A second consequence of the emphasis on that same use of photographic images is that we can now re-explore the photograph’s options. As if you first had to be reminded of your quasi-obvious dealings with photographs before being able to view the image ‘differently’. Measured using the criteria of familiar use, the photograph hides another anachronism: the image formally refers to a history which has not yet been told and of which the ‘results’ are - as yet - a mystery. The various elements which can be found in a photographic image such as its clarity combined with the ‘age-old’ framing elicit new rules or laws suggested by that same diversity. Alternatives along the fault line, in the lacunae between then and now. This is how the young faces show you the established order: time is reversible, this image points ahead. The radical refusal to accept der Lauf der Dinge [the linear course of history] draws from coincidence’s intercession as in the eponymous Fischli & Weiss installation, but also in Stéphane Mallarmé’s arguments, from whose ‘poème en prose’ un spectacle interrompu philosopher and sociologist Jacques Rancière derived the image of the bear and its tamer . The story takes a twist thanks to an unforeseen event. Existing scenery is demolished literally and figuratively. Lines (framing) intervene in ‘our image’ which leaves only fragments visible of what revealed itself in its entirety in our memory: that recalled experience. But also: openings, mistakes, overlaps and ‘inaccuracies’ as well as the possible ‘accidental’ or ‘alternative’ bringing together of and collaboration between factors which, previously, were not the photograph’s own, become visible in what was related as a linked and closed narrative. The photographic image visually translates the meeting between the formerly oft asked question: “Where are you from?” and the current quest: “Where are you heading?”. Today’s ‘born traveller’ or ‘exotic’, the journeying individual who can make his home anywhere and in and after his confrontation with the intense diversity of the environment is capable of returning to himself , uses the image to contemplate his next moves. As in every experimental research, the question is more important than the answers. The option is kept open, a result or definitive objective seems not to exist. The destination remains unclear: this image could have been made ‘everywhere’. Which, reversed, once again does not imply that ‘everything’ is visible. Communication only exists in the non-aggregation which forces and stimulates variety to be translated time and again. However it also houses doubt: how universal is the model, that image structure and our dealings with it which are here interrupted and simultaneously shown?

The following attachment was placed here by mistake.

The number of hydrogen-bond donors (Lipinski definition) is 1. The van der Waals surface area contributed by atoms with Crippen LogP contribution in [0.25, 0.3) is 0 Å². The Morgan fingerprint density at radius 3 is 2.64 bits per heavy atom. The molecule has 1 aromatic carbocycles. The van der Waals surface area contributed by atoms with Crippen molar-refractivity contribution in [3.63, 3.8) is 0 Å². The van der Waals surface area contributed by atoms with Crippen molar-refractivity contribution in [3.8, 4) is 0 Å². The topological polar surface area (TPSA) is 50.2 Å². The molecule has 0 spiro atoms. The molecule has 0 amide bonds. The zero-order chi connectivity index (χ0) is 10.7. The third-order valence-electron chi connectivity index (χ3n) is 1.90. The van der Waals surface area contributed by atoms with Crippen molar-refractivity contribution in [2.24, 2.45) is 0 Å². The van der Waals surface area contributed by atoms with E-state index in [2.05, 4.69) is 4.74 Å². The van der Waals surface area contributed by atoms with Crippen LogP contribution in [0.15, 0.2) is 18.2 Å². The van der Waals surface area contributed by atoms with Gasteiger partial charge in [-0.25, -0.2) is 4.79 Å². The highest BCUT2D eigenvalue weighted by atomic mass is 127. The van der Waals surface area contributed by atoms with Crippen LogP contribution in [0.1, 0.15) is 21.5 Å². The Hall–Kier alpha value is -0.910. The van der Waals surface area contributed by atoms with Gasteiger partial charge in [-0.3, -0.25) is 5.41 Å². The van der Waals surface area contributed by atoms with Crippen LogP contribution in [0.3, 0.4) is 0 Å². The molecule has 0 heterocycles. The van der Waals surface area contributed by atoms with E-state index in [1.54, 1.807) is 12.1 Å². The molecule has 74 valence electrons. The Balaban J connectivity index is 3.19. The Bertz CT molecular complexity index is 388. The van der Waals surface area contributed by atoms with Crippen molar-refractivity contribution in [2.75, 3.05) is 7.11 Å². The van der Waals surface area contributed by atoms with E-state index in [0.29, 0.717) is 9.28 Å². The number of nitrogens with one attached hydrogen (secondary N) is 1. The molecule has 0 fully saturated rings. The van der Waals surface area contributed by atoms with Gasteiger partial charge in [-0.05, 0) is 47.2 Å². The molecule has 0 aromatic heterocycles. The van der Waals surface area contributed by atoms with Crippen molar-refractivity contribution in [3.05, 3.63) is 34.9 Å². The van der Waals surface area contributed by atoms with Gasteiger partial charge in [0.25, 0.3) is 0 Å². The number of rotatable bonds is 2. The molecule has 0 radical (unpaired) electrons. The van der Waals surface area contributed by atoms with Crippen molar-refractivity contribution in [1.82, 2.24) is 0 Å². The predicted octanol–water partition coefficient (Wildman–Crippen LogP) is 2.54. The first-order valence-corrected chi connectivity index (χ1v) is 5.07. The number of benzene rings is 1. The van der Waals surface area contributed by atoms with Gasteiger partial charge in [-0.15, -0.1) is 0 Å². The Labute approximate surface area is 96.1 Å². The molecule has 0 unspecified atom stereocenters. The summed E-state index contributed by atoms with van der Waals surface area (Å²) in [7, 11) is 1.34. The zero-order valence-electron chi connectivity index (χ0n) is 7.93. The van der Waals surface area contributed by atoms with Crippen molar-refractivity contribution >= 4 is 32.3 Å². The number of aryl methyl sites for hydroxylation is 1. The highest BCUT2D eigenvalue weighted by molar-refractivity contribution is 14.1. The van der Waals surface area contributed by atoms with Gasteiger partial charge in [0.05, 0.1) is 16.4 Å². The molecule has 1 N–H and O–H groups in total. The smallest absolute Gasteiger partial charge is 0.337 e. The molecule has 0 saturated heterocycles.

Mallarmé describes the moment at which the bear, after its act of mastery, goes down on all fours again as a silence, a hush in which the audience are briefly and consciously confronted with their own, precarious fate now that the danger has passed and their emotions are calm once more. This moment of consciousness, this ‘charming’ realisation that all dimensions and coordinates have been/can be abolished is that of the ‘spectacular’ calm or challenging silence in the children’s glances. When conventional, concrete handholds prove fictional, the uncertain future also becomes a source of confidence. That is the consequence now all barriers have disappeared. And so Mallarmé saw the imposing, upright animal as a reference to its stellar homonym, the Great Bear.
-Of the tamer and the bear
-Ilse van Rijn | September 2010
1-The circle, the halo with which we encircle a familiar face on a group photograph is here translated into a rectangular frame. Please refer to journal, Motive Gallery, November 20102-Michel Foucault, Les mots et les choses. Une archéologie des sciences humaines. Paris: Éditions Gallimard, 1966, pp 19-313-After: Jacques Rancière, The Emancipated Spectator. London/New York: Verso, 2009 )4-The example is referred to in Jacques Rancière, Le destin des images. Paris: La Fabrique éditions, 2003, pp 1385-Peter Fischli & David Weiss, Der Lauf der Dinge, 19876-Stéphane Mallarmé, ‘un spectacle interrompu’. In: Oeuvres complètes. Paris: Éditions Gallimard, 1945, pp 276-2787-Nicolas Bourriaud, The Radicant. New York: Lukas & Sternberg, 2009. In particular pp 64-66